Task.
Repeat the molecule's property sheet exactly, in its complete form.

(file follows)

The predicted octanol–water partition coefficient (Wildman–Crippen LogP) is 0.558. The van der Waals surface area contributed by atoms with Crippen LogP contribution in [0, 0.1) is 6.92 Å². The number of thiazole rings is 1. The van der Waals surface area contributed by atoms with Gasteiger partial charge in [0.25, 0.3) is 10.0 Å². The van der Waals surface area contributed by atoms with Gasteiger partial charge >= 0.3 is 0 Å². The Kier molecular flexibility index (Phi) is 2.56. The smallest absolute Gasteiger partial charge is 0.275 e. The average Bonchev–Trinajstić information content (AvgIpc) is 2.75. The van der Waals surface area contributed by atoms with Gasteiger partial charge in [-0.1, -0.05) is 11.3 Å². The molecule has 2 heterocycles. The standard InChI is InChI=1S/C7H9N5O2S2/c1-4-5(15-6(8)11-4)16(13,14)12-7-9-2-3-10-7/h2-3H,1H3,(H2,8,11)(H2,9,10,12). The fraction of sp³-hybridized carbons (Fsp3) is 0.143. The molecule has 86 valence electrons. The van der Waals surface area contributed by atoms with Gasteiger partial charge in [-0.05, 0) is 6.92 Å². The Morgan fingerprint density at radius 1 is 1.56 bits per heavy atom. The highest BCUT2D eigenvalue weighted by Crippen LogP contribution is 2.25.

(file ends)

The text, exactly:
The predicted octanol–water partition coefficient (Wildman–Crippen LogP) is 0.558. The van der Waals surface area contributed by atoms with Crippen LogP contribution in [0, 0.1) is 6.92 Å². The number of thiazole rings is 1. The van der Waals surface area contributed by atoms with Gasteiger partial charge in [0.25, 0.3) is 10.0 Å². The van der Waals surface area contributed by atoms with Gasteiger partial charge >= 0.3 is 0 Å². The Kier molecular flexibility index (Phi) is 2.56. The smallest absolute Gasteiger partial charge is 0.275 e. The average Bonchev–Trinajstić information content (AvgIpc) is 2.75. The van der Waals surface area contributed by atoms with Gasteiger partial charge in [-0.1, -0.05) is 11.3 Å². The molecule has 2 heterocycles. The standard InChI is InChI=1S/C7H9N5O2S2/c1-4-5(15-6(8)11-4)16(13,14)12-7-9-2-3-10-7/h2-3H,1H3,(H2,8,11)(H2,9,10,12). The fraction of sp³-hybridized carbons (Fsp3) is 0.143. The molecule has 86 valence electrons. The van der Waals surface area contributed by atoms with Gasteiger partial charge in [-0.05, 0) is 6.92 Å². The Morgan fingerprint density at radius 1 is 1.56 bits per heavy atom. The highest BCUT2D eigenvalue weighted by Crippen LogP contribution is 2.25.